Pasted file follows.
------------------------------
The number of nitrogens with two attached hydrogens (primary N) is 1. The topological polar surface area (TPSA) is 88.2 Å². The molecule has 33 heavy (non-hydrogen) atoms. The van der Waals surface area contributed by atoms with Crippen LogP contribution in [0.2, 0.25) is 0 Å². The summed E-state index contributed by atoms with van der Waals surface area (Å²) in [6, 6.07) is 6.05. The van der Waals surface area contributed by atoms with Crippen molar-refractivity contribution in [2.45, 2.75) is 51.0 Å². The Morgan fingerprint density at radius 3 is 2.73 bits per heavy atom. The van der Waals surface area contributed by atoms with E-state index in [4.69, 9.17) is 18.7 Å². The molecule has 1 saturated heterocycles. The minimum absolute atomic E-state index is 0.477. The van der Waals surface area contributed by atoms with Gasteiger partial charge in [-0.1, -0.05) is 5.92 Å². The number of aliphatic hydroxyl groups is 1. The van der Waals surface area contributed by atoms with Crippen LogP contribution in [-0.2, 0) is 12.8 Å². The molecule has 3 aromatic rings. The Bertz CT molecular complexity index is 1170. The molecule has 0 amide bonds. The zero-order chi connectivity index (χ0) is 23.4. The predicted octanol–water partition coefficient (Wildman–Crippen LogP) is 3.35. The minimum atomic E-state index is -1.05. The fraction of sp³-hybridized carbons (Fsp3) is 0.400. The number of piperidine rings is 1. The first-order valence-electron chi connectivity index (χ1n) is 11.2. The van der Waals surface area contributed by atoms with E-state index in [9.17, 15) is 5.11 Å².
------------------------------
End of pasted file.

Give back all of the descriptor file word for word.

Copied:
The number of nitrogens with two attached hydrogens (primary N) is 1. The topological polar surface area (TPSA) is 88.2 Å². The molecule has 33 heavy (non-hydrogen) atoms. The van der Waals surface area contributed by atoms with Crippen LogP contribution in [0.2, 0.25) is 0 Å². The summed E-state index contributed by atoms with van der Waals surface area (Å²) in [6, 6.07) is 6.05. The van der Waals surface area contributed by atoms with Crippen molar-refractivity contribution in [2.45, 2.75) is 51.0 Å². The Morgan fingerprint density at radius 3 is 2.73 bits per heavy atom. The van der Waals surface area contributed by atoms with E-state index in [4.69, 9.17) is 18.7 Å². The molecule has 1 saturated heterocycles. The minimum absolute atomic E-state index is 0.477. The van der Waals surface area contributed by atoms with Gasteiger partial charge in [-0.1, -0.05) is 5.92 Å². The number of aliphatic hydroxyl groups is 1. The van der Waals surface area contributed by atoms with Crippen LogP contribution in [-0.2, 0) is 12.8 Å². The molecule has 3 aromatic rings. The Bertz CT molecular complexity index is 1170. The molecule has 0 amide bonds. The zero-order chi connectivity index (χ0) is 23.4. The predicted octanol–water partition coefficient (Wildman–Crippen LogP) is 3.35. The minimum atomic E-state index is -1.05. The fraction of sp³-hybridized carbons (Fsp3) is 0.400. The number of piperidine rings is 1. The first-order valence-electron chi connectivity index (χ1n) is 11.2. The van der Waals surface area contributed by atoms with E-state index in [9.17, 15) is 5.11 Å².